“El-Zakzaky is being unlawfully detained. This might be part of a wider effort to cover up the gruesome crimes committed by members of the security forces in Zaria in December 2015 that left hundreds dead.”

    January 14, 2017

    The most recent wave of arrests of leaders and members of an opposition party point to a systematic pattern of abuses against those who dare to express an opinion contrary to that of the government, Amnesty International said today.

    Between January 11 and 12, MP Gilber Caro, member of the opposition political party Voluntad Popular, along with council members Roniel Farias, Jorge Gonzalez and political activists Stacy Escalona and Irwin Roca, were deprived of liberty after high level authorities who linked these leaders with Lilian Tintori, wife of the prisoner of conscience Leopoldo López, publicly accused them of carrying out "terrorist activities".

    "It looks like the government of President Maduro continues with its witch hunt against anyone who dares to voice an opinion contrary to his policies. The use of absurd conspiratorial arguments to justify irregular detentions demonstrates Venezuela's lack of commitment to the promotion and protection of the basic human rights of all people in the country," said Erika Guevara-Rosas, Director of Amnesty International for the Americas.

    January 11, 2017

    Released 11 January 2017 00.01 GMT

    Individuals suspected of committing war crimes including killing and rape during the conflict in the Central African Republic (CAR) are evading investigation and arrest, and in some cases live side by side with their victims, Amnesty International said in a new report released today.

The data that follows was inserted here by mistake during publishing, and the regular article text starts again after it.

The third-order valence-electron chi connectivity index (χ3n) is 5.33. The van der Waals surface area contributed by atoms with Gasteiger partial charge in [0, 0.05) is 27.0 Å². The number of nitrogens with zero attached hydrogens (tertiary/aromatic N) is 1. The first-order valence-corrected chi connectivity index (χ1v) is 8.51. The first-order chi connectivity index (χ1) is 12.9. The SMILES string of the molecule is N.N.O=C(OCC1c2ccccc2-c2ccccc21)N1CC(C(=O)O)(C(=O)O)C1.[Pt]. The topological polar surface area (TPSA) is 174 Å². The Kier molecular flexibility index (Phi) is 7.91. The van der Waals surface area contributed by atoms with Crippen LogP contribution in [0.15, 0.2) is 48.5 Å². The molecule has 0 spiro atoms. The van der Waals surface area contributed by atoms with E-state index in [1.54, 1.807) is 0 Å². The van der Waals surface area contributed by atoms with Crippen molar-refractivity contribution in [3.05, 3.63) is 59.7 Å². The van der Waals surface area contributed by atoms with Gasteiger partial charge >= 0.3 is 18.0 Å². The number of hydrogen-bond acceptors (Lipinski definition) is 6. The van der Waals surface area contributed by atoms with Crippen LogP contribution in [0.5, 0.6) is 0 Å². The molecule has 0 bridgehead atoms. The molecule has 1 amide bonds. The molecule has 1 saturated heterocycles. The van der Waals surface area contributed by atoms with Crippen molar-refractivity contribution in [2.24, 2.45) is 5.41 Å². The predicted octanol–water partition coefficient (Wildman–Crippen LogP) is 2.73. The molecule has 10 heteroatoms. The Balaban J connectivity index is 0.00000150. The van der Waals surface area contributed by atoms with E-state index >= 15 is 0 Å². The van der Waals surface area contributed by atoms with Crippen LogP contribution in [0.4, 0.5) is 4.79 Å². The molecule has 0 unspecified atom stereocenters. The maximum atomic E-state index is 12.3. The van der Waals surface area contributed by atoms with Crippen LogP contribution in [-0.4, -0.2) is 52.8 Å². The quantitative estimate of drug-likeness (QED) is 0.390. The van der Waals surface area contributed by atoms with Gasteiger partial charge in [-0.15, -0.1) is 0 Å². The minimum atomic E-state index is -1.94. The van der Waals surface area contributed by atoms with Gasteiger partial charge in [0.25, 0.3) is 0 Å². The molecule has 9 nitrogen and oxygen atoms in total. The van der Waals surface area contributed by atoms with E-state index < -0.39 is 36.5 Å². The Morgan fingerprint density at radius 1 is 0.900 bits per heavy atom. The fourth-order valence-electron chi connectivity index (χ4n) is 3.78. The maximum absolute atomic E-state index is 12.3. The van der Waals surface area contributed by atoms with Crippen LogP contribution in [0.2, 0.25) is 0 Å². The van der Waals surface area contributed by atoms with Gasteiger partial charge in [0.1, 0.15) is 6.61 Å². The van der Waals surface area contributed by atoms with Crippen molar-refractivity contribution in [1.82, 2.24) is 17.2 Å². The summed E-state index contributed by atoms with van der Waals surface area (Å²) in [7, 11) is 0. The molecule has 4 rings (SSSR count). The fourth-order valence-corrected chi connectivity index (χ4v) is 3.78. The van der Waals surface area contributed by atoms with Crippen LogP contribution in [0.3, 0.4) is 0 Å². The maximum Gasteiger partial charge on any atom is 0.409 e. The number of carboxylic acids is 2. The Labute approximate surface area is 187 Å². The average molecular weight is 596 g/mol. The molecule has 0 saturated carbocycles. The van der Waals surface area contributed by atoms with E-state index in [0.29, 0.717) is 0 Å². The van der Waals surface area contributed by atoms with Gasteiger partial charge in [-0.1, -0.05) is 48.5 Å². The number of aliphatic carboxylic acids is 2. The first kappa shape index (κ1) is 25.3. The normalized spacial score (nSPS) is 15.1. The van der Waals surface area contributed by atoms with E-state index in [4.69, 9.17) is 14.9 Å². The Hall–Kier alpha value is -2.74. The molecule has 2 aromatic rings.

The organization is calling for major investment to rebuild the country’s justice system and establish the Special Criminal Court (SCC) to help bring perpetrators to account.

    “Thousands of victims of human rights abuses across CAR are still waiting for justice to be served, while individuals who have committed horrific crimes like murder and rape roam free. This is impunity on a staggering scale, and it is undermining efforts to rebuild CAR and create a sustainable peace,” said Ilaria Allegrozzi, Amnesty International Central Africa Researcher. 

    December 20, 2016
    Refugees in the region TAKE ACTION: Join Amnesty’s call to Syria, Iran and Russia to urgently protect civilians in Aleppo

     

    ore than 4.8 million Syrian refugees are in just five countries Turkey, Lebanon, Jordan, Iraq and Egypt:

    December 19, 2016

    The protracted politicking and negotiations have finally resulted in a Security Council resolution allowing UN monitors to be sent to Aleppo.

    The resolution follows a weekend of intense negotiation under the threat of a third Russian veto in three months.

    “The world is watching how the UN responds to the plight of Aleppo. This important measure has come far too late, with hundreds of thousands of people demanding the Syrian and Russian governments allow a safe evacuation and independent monitoring. But thousands are still trapped in besieged areas of Eastern Aleppo, waiting for hours in sub-zero temperatures to be evacuated,” said Sherine Tadros, Head of Amnesty International’s UN office in New York.